2020 North Indian Ocean cyclone season
|2020 North Indian Ocean cyclone season|
Season summary map
|First system formed||May 16, 2020|
|Last system dissipated||Season ongoing|
|• Maximum winds||240 km/h (150 mph)|
|• Lowest pressure||925 hPa (mbar)|
|Severe cyclonic storms||2|
|Very severe cyclonic storms||1|
|Extremely severe cyclonic storms||1|
|Super cyclonic storms||1 (record high, tied with 1977, 1989, 1990, 1991, 1999, 2007 and 2019)|
|Total fatalities||137 total|
|Total damage||> $14.01 billion (2020 USD)|
The 2020 North Indian Ocean cyclone season is an ongoing event in the annual cycle of tropical cyclone formation. The North Indian Ocean cyclone season has no official bounds, but cyclones tend to form between April and November, with peaks in May and October. These dates conventionally delimit the period of each year when most tropical cyclones form in the northern Indian Ocean. The season began on May 16 with the designation of Depression BOB 01 in the Bay of Bengal, later to become Super Cyclonic Storm Amphan, one of the strongest storms in the bay recorded and the costliest storm on record in the basin.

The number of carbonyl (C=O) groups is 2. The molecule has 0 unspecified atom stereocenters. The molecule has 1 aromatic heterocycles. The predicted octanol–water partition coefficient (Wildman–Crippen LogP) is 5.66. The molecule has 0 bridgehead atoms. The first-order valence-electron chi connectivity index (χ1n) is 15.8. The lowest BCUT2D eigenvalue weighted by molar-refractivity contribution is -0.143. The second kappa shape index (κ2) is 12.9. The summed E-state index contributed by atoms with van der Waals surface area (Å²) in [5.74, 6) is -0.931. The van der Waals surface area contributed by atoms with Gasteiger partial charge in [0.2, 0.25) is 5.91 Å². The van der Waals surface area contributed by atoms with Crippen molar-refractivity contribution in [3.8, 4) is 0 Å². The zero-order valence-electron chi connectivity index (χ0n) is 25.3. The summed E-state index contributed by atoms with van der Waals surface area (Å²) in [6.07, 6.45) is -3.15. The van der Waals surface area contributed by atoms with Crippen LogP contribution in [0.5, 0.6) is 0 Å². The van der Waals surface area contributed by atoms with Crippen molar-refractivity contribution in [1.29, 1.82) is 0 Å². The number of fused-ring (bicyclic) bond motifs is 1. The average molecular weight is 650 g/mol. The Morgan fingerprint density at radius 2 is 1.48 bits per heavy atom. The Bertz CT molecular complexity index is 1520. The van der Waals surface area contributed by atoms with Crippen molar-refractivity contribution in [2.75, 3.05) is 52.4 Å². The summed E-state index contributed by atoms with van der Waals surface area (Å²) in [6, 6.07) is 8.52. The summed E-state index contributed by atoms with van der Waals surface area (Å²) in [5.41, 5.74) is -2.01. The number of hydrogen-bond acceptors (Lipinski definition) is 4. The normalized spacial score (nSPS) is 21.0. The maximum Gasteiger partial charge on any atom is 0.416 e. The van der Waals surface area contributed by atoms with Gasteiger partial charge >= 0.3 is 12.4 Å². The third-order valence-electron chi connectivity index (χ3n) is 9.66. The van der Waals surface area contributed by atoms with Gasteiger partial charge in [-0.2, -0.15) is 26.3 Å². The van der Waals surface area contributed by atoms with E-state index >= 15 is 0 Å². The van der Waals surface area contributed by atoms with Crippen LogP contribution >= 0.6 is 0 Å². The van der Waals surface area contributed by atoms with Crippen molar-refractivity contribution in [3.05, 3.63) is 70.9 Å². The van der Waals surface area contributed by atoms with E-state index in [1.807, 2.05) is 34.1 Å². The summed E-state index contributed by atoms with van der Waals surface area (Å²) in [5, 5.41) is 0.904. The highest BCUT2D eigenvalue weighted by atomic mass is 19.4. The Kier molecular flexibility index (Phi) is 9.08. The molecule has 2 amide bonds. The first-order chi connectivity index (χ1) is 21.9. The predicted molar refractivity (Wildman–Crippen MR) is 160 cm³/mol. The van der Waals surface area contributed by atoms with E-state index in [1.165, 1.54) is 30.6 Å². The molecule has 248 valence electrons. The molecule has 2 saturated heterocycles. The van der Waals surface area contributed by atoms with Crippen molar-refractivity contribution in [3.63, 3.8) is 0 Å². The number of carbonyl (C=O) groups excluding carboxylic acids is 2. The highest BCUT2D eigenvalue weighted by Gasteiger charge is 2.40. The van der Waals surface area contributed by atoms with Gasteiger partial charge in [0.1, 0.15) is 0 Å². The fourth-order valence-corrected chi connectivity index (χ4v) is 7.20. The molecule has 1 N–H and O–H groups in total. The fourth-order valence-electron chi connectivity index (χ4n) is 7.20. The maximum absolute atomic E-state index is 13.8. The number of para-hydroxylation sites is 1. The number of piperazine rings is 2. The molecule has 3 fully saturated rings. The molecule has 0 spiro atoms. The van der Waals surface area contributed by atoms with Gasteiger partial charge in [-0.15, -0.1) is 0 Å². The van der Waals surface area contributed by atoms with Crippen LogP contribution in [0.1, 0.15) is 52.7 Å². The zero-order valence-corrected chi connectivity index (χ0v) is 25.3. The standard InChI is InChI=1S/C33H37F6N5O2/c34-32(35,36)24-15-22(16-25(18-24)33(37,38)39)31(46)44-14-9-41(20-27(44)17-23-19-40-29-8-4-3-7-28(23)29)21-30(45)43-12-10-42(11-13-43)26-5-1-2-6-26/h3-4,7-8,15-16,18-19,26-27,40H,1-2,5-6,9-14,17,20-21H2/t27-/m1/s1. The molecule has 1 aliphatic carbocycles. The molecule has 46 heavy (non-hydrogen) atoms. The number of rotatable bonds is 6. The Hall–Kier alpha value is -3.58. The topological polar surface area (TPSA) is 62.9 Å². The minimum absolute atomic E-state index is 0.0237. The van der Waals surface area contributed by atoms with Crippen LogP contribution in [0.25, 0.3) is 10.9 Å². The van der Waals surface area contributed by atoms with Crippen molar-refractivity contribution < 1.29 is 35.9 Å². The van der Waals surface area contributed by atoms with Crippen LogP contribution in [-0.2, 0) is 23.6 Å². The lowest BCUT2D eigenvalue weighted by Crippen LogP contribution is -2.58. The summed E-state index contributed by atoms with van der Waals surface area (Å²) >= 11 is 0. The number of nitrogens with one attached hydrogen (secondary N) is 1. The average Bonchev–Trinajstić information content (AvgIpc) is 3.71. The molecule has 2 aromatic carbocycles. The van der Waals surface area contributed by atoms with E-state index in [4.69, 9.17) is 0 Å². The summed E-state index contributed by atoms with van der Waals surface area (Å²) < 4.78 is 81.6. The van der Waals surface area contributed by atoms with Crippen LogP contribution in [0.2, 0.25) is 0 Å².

The scope of this article is limited to the Indian Ocean in the Northern Hemisphere, east of the Horn of Africa and west of the Malay Peninsula. There are two main seas in the North Indian Ocean — the Arabian Sea to the west of the Indian subcontinent, abbreviated ARB by the India Meteorological Department (IMD); and the Bay of Bengal to the east, abbreviated BOB by the IMD.
The official Regional Specialized Meteorological Centre in this basin is the India Meteorological Department (IMD), while the Joint Typhoon Warning Center releases unofficial advisories. On average, three to four cyclonic storms form in this basin every season.
Super Cyclonic Storm Amphan
|Super cyclonic storm (IMD)|
|Category 5 tropical cyclone (SSHWS)|
|Duration||May 16 – May 20|
|Peak intensity||240 km/h (150 mph) (3-min) 925 hPa (mbar)|